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Orange Cup Coral or Sun Coral (Tubastrea faulkneri)

My orange cup coral or sun coral does not seem to be acclimating very well to my tank and the polyps are almost never open.

By Jeremy Gosnell |

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orange cup sun coral - Tubastrea faulkneri
Tubastrea faulkneri by Tony Terceira.
Q. I purchased an orange cup coral or sun coral from my local fish store without knowing much about the species. They fragged my piece off a larger colony. The orange cup coral or sun coral does not seem to be acclimating very well to my aquarium and the polyps are almost never open – even at night. When I check my temperature, ammonia, nitrite and nitrate, all measurements are normal. My aquarium is 1.024 and my other corals seem all right. Do you have any ideas as to what may be the problem?
Alan Riggleman
Jupiter, Florida

A. As you may know, orange cup or sun corals are common even on Caribbean reefs. These bright-orange corals possess even brighter orange/yellow polyps, and look like a fiery sun when all of their polyps are open. This, combined with their encrusting nature, has made them a popular species in the home aquarium. Orange cup coral or sun coral (Tubastrea faulkneri) is a large polyp stony coral (LPS) from the family Dendrophyliidae. The name Tubastrea is broken down from Latin: tubus, meaning tube, and astron, meaning star. The name likely reflects the skeletal structure of the coral, which is like a tube, and the polyp at the tip which is shaped somewhat like a star. Often in the wild you will find orange cup or sun corals upside down near the entrances of caves or within sunken ships. This position serves two purposes in that it helps the animal trap planktonic food and also prevents debris such as sand from accumulating on the coral.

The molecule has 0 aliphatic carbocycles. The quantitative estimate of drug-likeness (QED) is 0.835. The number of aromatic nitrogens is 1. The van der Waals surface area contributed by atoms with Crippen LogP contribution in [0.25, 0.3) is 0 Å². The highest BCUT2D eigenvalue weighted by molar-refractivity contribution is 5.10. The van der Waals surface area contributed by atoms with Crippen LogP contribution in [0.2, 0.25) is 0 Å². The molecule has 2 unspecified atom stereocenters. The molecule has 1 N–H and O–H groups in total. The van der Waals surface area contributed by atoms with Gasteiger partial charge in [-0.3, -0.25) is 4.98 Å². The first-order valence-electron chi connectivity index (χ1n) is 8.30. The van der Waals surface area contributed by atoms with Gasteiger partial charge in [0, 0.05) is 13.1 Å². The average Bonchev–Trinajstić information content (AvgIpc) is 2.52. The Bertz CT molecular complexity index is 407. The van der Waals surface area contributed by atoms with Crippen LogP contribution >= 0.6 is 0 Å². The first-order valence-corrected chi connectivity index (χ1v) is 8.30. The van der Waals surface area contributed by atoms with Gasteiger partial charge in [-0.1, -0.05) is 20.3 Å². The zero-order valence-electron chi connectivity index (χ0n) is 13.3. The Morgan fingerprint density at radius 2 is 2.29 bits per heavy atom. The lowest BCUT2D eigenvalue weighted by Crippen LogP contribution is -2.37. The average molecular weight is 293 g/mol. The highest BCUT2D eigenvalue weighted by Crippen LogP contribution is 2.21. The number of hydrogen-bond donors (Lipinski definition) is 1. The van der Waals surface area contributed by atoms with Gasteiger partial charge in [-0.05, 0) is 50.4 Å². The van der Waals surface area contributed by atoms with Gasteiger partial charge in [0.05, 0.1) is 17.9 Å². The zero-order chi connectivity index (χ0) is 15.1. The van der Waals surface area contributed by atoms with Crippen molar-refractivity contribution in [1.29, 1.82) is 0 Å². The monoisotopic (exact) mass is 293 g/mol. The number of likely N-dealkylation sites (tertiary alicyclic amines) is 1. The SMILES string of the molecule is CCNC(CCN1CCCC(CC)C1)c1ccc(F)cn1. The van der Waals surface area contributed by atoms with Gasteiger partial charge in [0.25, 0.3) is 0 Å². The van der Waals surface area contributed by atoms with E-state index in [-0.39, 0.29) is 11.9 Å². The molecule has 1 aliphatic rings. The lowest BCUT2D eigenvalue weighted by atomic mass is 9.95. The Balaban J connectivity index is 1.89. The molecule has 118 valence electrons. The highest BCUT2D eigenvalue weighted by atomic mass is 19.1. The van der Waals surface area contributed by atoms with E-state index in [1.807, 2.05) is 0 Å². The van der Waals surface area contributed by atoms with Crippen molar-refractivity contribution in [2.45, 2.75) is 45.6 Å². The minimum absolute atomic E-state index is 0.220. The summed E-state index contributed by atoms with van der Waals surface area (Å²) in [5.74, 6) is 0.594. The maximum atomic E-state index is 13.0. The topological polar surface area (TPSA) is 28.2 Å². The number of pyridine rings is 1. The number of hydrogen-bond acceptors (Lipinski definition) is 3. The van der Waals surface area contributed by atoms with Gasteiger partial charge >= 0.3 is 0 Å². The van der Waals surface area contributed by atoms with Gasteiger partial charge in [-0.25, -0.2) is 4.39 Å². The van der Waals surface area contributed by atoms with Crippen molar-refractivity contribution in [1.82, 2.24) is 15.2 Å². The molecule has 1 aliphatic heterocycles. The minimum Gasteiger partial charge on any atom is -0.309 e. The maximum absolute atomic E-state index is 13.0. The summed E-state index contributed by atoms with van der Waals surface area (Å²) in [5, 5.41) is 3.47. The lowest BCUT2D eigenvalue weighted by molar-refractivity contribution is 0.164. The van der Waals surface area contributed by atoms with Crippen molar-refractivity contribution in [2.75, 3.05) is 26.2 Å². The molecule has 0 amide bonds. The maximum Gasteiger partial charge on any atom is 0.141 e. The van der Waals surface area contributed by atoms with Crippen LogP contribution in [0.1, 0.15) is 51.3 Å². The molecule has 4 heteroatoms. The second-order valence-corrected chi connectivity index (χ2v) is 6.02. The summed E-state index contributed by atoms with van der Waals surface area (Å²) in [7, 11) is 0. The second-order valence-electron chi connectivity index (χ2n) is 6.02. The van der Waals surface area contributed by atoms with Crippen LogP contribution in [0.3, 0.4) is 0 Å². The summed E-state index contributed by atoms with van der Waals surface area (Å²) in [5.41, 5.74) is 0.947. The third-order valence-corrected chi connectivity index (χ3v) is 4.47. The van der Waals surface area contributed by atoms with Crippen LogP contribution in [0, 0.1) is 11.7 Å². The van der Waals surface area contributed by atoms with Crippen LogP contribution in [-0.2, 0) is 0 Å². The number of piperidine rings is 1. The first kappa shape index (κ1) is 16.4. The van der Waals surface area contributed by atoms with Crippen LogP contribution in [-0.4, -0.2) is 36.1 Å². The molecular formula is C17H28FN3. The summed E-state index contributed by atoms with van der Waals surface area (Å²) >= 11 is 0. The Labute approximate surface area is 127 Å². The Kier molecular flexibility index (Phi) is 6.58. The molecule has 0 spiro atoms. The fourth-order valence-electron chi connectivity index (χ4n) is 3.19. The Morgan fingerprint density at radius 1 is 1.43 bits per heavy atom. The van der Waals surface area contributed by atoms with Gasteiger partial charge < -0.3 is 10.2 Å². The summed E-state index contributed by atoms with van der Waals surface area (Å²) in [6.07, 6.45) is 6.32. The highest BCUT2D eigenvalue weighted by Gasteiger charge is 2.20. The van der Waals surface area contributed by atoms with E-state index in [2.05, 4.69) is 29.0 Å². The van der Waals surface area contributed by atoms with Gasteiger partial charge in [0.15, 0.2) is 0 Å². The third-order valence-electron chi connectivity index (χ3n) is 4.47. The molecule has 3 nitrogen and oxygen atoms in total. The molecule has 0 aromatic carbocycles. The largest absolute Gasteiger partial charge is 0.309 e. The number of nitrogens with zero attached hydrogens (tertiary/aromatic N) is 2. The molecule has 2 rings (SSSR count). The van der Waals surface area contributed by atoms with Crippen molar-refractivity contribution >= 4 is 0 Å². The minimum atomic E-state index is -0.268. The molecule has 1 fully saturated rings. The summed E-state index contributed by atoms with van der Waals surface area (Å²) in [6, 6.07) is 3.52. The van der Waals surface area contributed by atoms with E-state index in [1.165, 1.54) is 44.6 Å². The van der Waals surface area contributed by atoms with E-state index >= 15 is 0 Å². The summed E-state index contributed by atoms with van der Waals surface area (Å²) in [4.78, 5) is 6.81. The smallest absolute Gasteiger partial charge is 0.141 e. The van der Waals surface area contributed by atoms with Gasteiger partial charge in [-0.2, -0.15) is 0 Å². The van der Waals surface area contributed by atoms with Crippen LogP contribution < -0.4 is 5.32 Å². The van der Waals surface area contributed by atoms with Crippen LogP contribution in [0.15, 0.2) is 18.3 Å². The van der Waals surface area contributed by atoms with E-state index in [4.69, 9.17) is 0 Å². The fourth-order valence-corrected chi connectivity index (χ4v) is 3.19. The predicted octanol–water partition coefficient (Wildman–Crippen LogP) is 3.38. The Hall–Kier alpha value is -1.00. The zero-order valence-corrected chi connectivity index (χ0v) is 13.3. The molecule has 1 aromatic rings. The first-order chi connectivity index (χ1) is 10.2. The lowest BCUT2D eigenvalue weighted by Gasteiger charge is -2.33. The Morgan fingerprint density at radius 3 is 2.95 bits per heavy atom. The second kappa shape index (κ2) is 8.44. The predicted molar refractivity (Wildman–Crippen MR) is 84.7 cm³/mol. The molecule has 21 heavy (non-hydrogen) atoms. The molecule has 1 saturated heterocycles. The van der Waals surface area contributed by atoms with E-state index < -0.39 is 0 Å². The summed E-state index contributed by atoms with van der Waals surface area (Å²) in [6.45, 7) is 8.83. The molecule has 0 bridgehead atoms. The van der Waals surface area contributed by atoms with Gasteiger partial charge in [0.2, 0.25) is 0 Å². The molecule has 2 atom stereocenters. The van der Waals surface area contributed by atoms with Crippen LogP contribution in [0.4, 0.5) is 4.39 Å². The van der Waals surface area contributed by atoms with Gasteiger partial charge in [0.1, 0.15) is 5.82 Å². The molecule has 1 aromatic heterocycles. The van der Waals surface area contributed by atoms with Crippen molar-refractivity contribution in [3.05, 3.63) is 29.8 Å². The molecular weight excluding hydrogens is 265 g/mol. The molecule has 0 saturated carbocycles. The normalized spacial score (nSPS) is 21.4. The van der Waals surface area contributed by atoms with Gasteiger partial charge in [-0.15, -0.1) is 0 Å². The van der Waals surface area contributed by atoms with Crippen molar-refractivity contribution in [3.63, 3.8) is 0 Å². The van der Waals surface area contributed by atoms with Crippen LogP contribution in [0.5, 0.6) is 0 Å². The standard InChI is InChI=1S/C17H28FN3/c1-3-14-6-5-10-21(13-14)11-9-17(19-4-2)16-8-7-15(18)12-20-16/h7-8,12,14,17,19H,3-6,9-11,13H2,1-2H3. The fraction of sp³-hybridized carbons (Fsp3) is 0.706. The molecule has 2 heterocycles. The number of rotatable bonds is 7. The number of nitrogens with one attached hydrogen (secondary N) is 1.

Unlike many popular large polyp stony corals, orange cup or sun corals lack the zooxanthellae algae that provide the corals with much of their energy in the form of sucrose. Large polyp stony corals that need reef aquarium lighting are often considered easier to keep than orange cup or sun corals mainly because they do not require the constant feedings their non-symbiotic cousins do. Orange cup or sun corals survive in areas of the coral reef where sunlight is dim by feeding on zooplankton. These corals, when hungry or sensing food, will release their tentacles in hopes of trapping particles passing by in the water. Many people purchase orange cup or sun coral for their home aquariums under the impression that it’s a light-demanding coral like most large polyp stony species offered for sale. The aquarist is often shocked when the orange cup or sun coral never opens up and just slowly withers away.

In order for your new coral to thrive, it will require feedings at least twice per day. I know many aquarists who have had good success with orange cup or sun corals feeding them once in the morning and once in the evening; though many report that orange cup or sun corals usually feed at night. There are many zooplankton diets for corals available at fish outlets and small artemia (baby brine shrimp) would also work. You may want to watch for your coral’s polyps to appear, but it is likely once the coral senses food it will open up. Remember to turn off all filters, pumps, or anything that would quickly remove the food from the water. The only thing to leave running when feeding the coral is your water circulation powerheads or wave maker. I would recommend leaving filtration off for at least one hour to ensure the coral has had ample time to capture some of the free-floating food.

Another thing to keep in mind is that it is often necessary to feed each individual polyp separately. The reason for this is that if several polyps do not get enough food from the water part of the colony may die off. Once the coral loses flesh, algae can begin growing on the coral. In the home aquarium this can smother the entire colony. To target feed often times a pipette or syringe works best. There are even several specially made target feeders on the market that function well.

Overall, orange cup or sun coral is considered to be difficult to keep. Though in my opinion, when cared for properly, these corals can thrive in the aquarium. Often aquarists assume, given their bright colors, that they are symbiotic corals not unlike other large polyp stony coral species and fail to properly care for them. Sadly, many fish store attendants also fail to inform customers of this coral’s unique needs and requirements.

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Reader Comments

Allen    Calgary, AB

2/16/2010 11:45:52 AM

interesting.

Jon    Chambana, IL

10/18/2008 11:13:13 PM

So true... I learned the hard way. It will take months to bring it back but its working so far...

Connie    Kingman, AZ

9/15/2008 8:54:21 PM

I have had a Sun Coral for about a year now,it is doing very well. I only get to hand feed it 2 days a week.

R    S, CA

9/15/2008 5:32:32 PM

Gorgeous coral!

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